BST194 – New Venture Plan


Cardiff Business School



Module Code

New Venture Plan


This module pack has been prepared for students following the New Venture Plan module and forms the final part of the MSc Business Strategy and Entrepreneurship program at Cardiff Business School. The module pack contains information for academic supervisors and for industry mentors. The New Venture Plan module aims to provide students a practical experience to integrate and apply many of the concepts encountered in the various modules during the Business Strategy and Entrepreneurship program. Like most practical business situations, you will be asked to tackle the project in groups. However, your assessment will be strongly influenced by your individual work and your contribution to the group effort. You will have the support of an academic supervisor and an external mentor whose experience will be invaluable to you during this module and after completion of your studies. This is a reinforcement of CARBS’ continuing efforts to demonstrate relevance to industry and community. The programme director and module coordinator would like to thank academic supervisors and industry mentors for contributing to this module and wish students the well in developing their new venture plan over the coming months. We hope you have a wonderful experience in the New Venture Plan. Remember, this is an opportunity for you to showcase your talent, working independently as a group and maximizing your assets within the group. Go forth and prosper!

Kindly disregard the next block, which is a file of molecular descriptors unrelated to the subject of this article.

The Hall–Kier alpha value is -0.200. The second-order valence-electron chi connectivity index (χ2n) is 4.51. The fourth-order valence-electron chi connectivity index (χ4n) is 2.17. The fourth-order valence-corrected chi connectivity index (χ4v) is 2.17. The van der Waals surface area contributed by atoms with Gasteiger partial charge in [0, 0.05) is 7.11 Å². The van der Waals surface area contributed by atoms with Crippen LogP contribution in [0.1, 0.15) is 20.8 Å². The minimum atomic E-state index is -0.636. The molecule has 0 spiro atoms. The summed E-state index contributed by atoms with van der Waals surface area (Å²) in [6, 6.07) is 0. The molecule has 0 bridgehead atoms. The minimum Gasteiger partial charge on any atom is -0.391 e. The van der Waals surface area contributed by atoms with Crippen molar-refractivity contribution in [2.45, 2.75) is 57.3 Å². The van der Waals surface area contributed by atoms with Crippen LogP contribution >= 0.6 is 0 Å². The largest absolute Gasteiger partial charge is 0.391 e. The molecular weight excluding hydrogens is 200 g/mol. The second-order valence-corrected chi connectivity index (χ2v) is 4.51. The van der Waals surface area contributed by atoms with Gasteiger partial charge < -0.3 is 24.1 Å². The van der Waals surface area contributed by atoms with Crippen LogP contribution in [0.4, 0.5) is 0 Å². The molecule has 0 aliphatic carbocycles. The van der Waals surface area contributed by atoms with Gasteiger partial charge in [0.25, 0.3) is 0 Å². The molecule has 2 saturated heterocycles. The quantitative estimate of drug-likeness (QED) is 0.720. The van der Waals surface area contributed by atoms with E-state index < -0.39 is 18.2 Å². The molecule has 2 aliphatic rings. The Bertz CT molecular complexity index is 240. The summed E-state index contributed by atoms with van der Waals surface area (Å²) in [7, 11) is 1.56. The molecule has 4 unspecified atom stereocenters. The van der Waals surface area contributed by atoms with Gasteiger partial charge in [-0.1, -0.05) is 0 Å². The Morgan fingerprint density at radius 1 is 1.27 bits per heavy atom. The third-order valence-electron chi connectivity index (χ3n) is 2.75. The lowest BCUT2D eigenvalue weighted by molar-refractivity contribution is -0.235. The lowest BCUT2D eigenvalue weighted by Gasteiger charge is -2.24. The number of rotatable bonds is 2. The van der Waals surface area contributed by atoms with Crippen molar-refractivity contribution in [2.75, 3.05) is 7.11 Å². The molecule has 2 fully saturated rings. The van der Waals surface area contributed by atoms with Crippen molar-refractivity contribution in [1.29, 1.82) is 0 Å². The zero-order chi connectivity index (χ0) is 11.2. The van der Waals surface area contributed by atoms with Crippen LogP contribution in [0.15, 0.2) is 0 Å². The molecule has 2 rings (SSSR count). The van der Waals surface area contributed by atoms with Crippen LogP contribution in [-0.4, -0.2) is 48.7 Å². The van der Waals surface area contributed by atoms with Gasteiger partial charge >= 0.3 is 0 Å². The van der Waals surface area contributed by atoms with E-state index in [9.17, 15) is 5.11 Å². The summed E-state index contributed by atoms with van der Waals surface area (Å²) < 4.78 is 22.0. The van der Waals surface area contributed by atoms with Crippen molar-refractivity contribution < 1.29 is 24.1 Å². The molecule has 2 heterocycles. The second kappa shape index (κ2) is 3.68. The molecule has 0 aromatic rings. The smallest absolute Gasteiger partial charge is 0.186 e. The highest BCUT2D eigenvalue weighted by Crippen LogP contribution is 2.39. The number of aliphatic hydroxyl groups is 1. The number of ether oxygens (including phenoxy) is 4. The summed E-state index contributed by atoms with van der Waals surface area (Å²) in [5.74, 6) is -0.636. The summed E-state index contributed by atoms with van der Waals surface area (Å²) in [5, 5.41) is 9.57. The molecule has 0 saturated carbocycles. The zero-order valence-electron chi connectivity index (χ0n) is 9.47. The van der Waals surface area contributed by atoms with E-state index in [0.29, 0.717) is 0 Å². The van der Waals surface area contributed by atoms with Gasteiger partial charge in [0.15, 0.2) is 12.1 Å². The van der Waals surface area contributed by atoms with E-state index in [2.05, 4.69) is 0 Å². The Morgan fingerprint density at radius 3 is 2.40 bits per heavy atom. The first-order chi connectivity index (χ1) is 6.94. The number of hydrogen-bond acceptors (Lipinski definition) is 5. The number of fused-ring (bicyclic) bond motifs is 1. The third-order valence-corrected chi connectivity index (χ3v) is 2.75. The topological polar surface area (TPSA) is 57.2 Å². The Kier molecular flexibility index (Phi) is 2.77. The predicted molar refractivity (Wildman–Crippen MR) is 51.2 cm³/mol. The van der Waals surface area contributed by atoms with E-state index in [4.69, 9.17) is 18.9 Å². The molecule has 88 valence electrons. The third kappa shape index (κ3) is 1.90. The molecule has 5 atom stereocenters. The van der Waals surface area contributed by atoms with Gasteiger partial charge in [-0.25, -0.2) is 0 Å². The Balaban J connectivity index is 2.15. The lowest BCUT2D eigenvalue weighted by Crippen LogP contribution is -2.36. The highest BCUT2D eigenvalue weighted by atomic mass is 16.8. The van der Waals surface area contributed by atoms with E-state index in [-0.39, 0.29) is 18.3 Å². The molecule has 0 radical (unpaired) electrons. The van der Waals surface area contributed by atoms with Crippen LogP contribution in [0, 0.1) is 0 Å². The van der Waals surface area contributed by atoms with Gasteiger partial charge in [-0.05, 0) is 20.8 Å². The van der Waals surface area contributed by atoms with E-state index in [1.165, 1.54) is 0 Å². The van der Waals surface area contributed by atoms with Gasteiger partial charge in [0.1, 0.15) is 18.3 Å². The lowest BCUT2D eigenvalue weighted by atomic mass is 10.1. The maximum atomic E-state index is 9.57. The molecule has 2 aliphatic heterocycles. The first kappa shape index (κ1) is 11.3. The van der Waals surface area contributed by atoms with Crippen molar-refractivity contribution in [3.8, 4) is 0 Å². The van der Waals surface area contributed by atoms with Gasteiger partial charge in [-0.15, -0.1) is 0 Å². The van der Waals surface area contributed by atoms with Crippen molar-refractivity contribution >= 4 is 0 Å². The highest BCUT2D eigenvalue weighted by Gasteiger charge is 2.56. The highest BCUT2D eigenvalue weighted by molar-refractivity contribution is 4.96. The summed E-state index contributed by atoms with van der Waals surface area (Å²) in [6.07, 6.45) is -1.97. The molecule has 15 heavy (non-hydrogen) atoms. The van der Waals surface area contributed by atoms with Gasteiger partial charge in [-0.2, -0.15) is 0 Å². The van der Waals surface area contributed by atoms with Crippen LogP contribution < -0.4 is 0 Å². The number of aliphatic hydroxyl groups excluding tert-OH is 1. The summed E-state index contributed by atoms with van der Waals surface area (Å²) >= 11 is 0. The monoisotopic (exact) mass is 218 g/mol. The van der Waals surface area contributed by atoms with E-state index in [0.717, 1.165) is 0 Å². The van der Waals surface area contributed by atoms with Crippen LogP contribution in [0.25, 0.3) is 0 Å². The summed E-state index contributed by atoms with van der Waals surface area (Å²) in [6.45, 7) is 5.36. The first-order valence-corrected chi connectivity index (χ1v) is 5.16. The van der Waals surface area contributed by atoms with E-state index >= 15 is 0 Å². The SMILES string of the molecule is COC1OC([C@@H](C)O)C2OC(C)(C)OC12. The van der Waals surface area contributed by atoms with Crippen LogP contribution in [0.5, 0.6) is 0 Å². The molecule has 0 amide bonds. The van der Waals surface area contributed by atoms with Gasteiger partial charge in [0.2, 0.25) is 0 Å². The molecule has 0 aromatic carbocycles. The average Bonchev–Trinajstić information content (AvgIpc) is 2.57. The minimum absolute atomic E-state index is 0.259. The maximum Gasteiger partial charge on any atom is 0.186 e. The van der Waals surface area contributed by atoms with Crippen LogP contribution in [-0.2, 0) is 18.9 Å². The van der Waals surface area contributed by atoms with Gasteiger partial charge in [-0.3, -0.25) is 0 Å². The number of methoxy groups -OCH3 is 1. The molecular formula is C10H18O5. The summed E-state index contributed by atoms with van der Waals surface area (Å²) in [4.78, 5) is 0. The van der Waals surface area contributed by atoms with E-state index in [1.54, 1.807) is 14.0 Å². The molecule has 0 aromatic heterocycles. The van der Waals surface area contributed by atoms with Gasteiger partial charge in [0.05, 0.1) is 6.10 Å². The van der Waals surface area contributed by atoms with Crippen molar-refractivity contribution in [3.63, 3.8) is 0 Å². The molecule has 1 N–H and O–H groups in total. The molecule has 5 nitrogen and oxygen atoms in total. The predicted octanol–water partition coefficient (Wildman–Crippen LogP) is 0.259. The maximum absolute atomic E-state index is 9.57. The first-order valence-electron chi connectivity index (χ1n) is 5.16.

June 2nd June Belbin Session
By June 12th All students should complete online Ethics training
June 5th Monday Research Ethics Session by Carmella Bosangit
12th June Reflective Report Session by Learna
21st June Information session and ethics session with supervisors
June 12th – 19th Reflective Practice Online Course
Week June 27th Initial group –– Academic supervisor meeting (during the week)

Initial group–client meeting (during the week)





July 24th Group Proposal (15%) – Group to submit proposal (1500 words). Proposal to include ethics training certificates.
July 24th Following supervisor feedback and amendments, a final submission for

Ethical Approval is made.

September 4th-8th Group Presentation (10%) – Presentation week
September 6th Group Report (40%) – (10,000 words)
September 7th Individual Reflective Report (35%) – (2000 words)